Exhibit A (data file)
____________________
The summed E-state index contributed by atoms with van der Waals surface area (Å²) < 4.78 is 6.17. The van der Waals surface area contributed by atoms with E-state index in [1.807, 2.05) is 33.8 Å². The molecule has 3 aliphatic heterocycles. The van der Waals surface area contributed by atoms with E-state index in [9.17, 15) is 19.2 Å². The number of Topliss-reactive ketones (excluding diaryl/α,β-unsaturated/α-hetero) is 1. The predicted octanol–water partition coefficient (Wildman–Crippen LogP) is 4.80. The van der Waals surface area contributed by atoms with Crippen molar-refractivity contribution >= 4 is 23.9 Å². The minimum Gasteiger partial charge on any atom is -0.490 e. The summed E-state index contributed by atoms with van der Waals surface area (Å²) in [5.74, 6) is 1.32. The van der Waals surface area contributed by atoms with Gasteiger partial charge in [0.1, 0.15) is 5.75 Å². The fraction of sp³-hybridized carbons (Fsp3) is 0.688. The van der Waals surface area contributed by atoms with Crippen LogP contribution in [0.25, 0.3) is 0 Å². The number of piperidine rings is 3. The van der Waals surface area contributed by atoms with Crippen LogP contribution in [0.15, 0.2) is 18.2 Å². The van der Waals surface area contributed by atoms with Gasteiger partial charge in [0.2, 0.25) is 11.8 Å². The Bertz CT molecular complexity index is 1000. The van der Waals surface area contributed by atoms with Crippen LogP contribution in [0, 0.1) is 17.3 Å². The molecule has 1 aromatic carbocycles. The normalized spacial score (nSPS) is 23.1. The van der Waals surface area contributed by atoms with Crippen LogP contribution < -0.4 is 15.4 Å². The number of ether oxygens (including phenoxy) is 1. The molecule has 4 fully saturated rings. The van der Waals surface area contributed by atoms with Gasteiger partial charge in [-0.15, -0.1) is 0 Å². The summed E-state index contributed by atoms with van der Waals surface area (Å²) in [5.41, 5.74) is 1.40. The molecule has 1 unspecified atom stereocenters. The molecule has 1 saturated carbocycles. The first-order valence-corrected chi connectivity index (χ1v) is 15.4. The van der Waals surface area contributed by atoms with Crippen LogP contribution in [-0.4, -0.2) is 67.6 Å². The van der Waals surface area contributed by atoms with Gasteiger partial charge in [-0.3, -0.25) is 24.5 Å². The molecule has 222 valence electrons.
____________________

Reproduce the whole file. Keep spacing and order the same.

The summed E-state index contributed by atoms with van der Waals surface area (Å²) < 4.78 is 6.17. The van der Waals surface area contributed by atoms with E-state index in [1.807, 2.05) is 33.8 Å². The molecule has 3 aliphatic heterocycles. The van der Waals surface area contributed by atoms with E-state index in [9.17, 15) is 19.2 Å². The number of Topliss-reactive ketones (excluding diaryl/α,β-unsaturated/α-hetero) is 1. The predicted octanol–water partition coefficient (Wildman–Crippen LogP) is 4.80. The van der Waals surface area contributed by atoms with Crippen molar-refractivity contribution >= 4 is 23.9 Å². The minimum Gasteiger partial charge on any atom is -0.490 e. The summed E-state index contributed by atoms with van der Waals surface area (Å²) in [5.74, 6) is 1.32. The van der Waals surface area contributed by atoms with Gasteiger partial charge in [0.1, 0.15) is 5.75 Å². The fraction of sp³-hybridized carbons (Fsp3) is 0.688. The van der Waals surface area contributed by atoms with Crippen LogP contribution in [0.25, 0.3) is 0 Å². The number of piperidine rings is 3. The van der Waals surface area contributed by atoms with Crippen LogP contribution in [0.15, 0.2) is 18.2 Å². The van der Waals surface area contributed by atoms with Gasteiger partial charge in [0.2, 0.25) is 11.8 Å². The Bertz CT molecular complexity index is 1000. The van der Waals surface area contributed by atoms with Crippen LogP contribution in [0, 0.1) is 17.3 Å². The molecule has 1 aromatic carbocycles. The normalized spacial score (nSPS) is 23.1. The van der Waals surface area contributed by atoms with Crippen LogP contribution < -0.4 is 15.4 Å². The number of ether oxygens (including phenoxy) is 1. The molecule has 4 fully saturated rings. The van der Waals surface area contributed by atoms with Gasteiger partial charge in [-0.15, -0.1) is 0 Å². The summed E-state index contributed by atoms with van der Waals surface area (Å²) in [5.41, 5.74) is 1.40. The molecule has 1 unspecified atom stereocenters. The molecule has 1 saturated carbocycles. The first-order valence-corrected chi connectivity index (χ1v) is 15.4. The van der Waals surface area contributed by atoms with Crippen LogP contribution in [-0.4, -0.2) is 67.6 Å². The van der Waals surface area contributed by atoms with Gasteiger partial charge in [-0.3, -0.25) is 24.5 Å². The molecule has 222 valence electrons.